In our latest blog, DG for Regulation Ed Humpherson and Head of Casework, Elise Baseley talk about the importance of communication to make statistics accessible and meaningful.
There’s more to statistical communication than avoiding truncated axes. It’s about making statistics accessible, meaningful, perhaps even enjoyable, for people.
At the Office for Statistics Regulation, we’ve recently commented on data visualisations that are misleading, or potentially misleading. Our role in calling out these problems remains important. But we’ve recognised the need to go much deeper into what makes communication helpful and accessible.
Communication of statistics, focusing on accessibility, was a big theme of the recent UKSA strategy midpoint event that I participated in a couple of weeks ago. The event was great and had some brilliant speakers including: Laura Gilbert, head of No 10 Downing Street’s data science team; Ming Tang, chief data officer for NHS England; and Tim Harford, the journalist and broadcaster. In different ways, they all emphasised the need to make statistics relevant and accessible for people – both people who are users or potential users of statistics, and for people who want a career in statistics and data.
The event was summed up very neatly in Tim Harford’s advice to “think like a 14 year old”, reflecting on the success of the Australian Covid dashboard.’ Tim was highlighting that the Australian version of the Covid dashboard turned out to be developed by three 14-year-olds. Apparently, they outed themselves once they were vaccinated and appeared in the data. The three teenagers had been experimenting with displaying the data and it turned out to be a massive success as it was communicated so simply.
While the event gave me a renewed enthusiasm for the importance of statistical communication, I found it hard to escape the feeling that OSR could be doing more to drive improvement in this space. Statistics must be communicated in a way that is easy to understand. The teams who produce statistics should be willing to explain what they mean – and what they don’t mean: recognition of uncertainty is so important. And as the work of the Winton Centre at the University of Cambridge has shown, being honest about uncertainty doesn’t seem to damage trustworthiness at all.
As I said at the event, we can’t do it alone: it will require us to build partnerships with a wide range of other organisations who care about the public’s engagement with statistics.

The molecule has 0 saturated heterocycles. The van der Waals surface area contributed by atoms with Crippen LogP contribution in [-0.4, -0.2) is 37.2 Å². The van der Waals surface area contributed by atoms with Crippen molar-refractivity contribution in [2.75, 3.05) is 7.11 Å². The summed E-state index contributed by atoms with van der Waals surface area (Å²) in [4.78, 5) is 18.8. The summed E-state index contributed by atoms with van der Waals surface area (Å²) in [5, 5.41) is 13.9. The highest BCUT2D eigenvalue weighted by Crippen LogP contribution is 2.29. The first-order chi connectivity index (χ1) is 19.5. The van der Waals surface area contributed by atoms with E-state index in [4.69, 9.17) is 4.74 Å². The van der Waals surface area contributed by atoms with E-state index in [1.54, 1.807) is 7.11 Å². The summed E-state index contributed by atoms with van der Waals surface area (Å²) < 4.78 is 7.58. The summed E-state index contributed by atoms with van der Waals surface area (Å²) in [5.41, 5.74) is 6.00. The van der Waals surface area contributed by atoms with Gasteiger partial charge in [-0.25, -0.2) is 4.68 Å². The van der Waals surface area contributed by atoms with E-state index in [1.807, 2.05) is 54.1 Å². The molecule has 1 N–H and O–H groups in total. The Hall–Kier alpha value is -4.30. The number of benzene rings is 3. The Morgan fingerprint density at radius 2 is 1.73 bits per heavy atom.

Of course, we do a lot of work already on this. I’ve already mentioned our interventions on weaknesses in the use of visualisations. These are important issues and are recognised as such by communicators in Government. After we’ve intervened, the relevant teams have recognised the issues and put in place new practices to prevent their recurrence. We’re also working with the Analysis Function to reiterate good practice.
But we also know that these interventions are not enough. Instead of intervening when risky visualisations are produced, we need to be much more upstream: understanding what supports public understanding, how statistics should be communicated, and how to identify what matters to a wide range of public audiences.
This is where our review of statistical literacy comes in. We commissioned it because we get frustrated by the attitude that the problem with statistics is that the public doesn’t have the expertise to understand them. This always strikes us as being a bit exclusive, perhaps even arrogant. And maybe not even true – there is evidence from the pandemic that people are both interested in and well equipped to understand well-presented statistics. Instead, then, of focusing on weaknesses in other people’s statistical literacy, our review says producers should regard it is all a matter of communication.
So: this will be one of our key priorities for the year that’s coming. We know there’s more to supporting good statistical communication than stamping out truncated axes. As Tim Harford’s example of the Australian Covid dashboard demonstrates, sometimes we just need to approach the problem through the eyes of an inquiring citizen.